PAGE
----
Advance Beneficiary Notice (ABN)
Some services are not payable by Medicare or other insurance companies. If your physician orders these services, you will be asked to sign an ABN. The ABN is notification that you understand that payment for the listed services will be your responsibility, if Medicare or your insurance company denies payment. If you do not sign the ABN, the test should not be performed. If you decide to receive the service but refuse to sign, the registrar will indicate on the ABN that the “Patient Refused to Sign,” and you (the patient) will then be responsible for the bill.
ABN For Experimental Procedures/Tests
You will also be asked to sign an ABN for lab, infusion and radiology services your commercial insurance company considers experimental. Rather than deferring treatment, you should ask your physician if an alternative test /infused medication is available. This is especially important if you have Highmark BlueCross BlueShield of Delaware, as many employers in the area have coverage through a BlueCross BlueShield plan from another state, and that state’s medical polices may be different from the Highmark BlueCross BlueShield medical policies. You should ask your physician to call your insurance company’s home BlueCross BlueShield plan to confirm the test will be covered with the diagnosis on the order and that their medical policy does not consider it experimental.
Many insurance companies require an authorization to be issued prior to tests or procedures being performed. Without an authorization, the insurance company will not reimburse Bayhealth and it may be your responsibility to pay the bill depending on the contract between your insurance company and the hospital. Your physician will request the authorization from your insurance company. When authorizations cannot be verified at the point of registration, you’ll be asked to sign a letter accepting financial responsibility or you may opt to postpone the test until authorizations are verified.
A percentage, determined by the payer, of the patient’s total charges that the patient is responsible to pay. The health plan usually pays the remaining portion of charges.
Coordination of Benefits (COB)
A method of integrating benefits payable under more than one group health insurance plan so the insured person’s benefits from all sources do not exceed 100 percent of his or her allowable medical expenses.
A fixed fee that the subscriber must pay for his/her use of specific medical services covered by his/her plan.
Explanation of Benefits (EOB)
All insurance companies are required to send you an explanation of benefits form, which explains what they are paying and shows the amount you owe. It usually shows total charges, allowable charges, non-covered charges, the payment, deductible and coinsurance (when applicable), and any notations to clarify any of its actions. The amount you owe should be the same as the hospital bill.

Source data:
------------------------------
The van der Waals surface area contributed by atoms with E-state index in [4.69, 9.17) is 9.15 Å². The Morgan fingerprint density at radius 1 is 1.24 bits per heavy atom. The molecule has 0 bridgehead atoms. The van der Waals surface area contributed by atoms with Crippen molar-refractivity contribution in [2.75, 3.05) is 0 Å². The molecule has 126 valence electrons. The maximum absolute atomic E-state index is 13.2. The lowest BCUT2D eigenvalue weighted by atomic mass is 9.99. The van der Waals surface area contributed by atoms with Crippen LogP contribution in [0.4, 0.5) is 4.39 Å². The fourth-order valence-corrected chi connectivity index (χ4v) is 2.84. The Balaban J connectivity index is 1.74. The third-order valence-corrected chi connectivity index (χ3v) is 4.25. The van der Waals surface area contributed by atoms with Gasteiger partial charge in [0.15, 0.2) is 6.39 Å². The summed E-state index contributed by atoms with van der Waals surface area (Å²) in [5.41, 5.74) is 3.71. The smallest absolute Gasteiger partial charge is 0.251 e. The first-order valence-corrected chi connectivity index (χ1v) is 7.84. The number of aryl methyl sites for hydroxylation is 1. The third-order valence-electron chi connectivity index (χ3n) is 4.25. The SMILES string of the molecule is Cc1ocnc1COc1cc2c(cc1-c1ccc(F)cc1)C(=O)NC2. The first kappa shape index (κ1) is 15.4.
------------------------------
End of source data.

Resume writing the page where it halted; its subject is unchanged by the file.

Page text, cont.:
Charges for services rendered to you that were omitted on the first bill. They are not charges being added to the account for late payment.
Medicare Explanation of Benefits (EOB)
Medicare sends summaries of their payments (EOB) to the patient on a quarterly basis. These summaries may show a different amount than the hospital bill. This difference is created by the hospital’s agreement with Medicare. Medicare payment is not based on the hospital charges but on Medicare’s established payment schedule. Medicare determines the amount that is the patient’s responsibility. This amount should correspond to the amount due from either the patient or your secondary insurance. Please keep in mind that if Medicare doesn’t pay for a hospital service, often the secondary insurance company will also not pay for that service. There could be more than one EOB from Medicare per visit. Inpatient stays will usually generate a Part A and Part B EOB.
Medicare Take-home Drugs
Drugs that are usually self-administered by the patient, such as those in pill form or that are used for self-injection, aren’t normally paid by Medicare (or other insurance companies). However, there are some self-administered drugs that are explicitly covered by Medicare.
Provider Based Physician Practice
Outpatient departments of the hospital where services provided at the facility are considered hospital services. Unlike a private office setting where you receive one bill, you may receive two bills; one for the physician and one for the hospital. In summary, you may incur a coinsurance liability to the hospital that you would not incur if the facility were not provider based.
Recommendations made by your physician as to where to go for treatment. Referrals don’t guarantee payments by the insurance company. Please see “Authorization” above.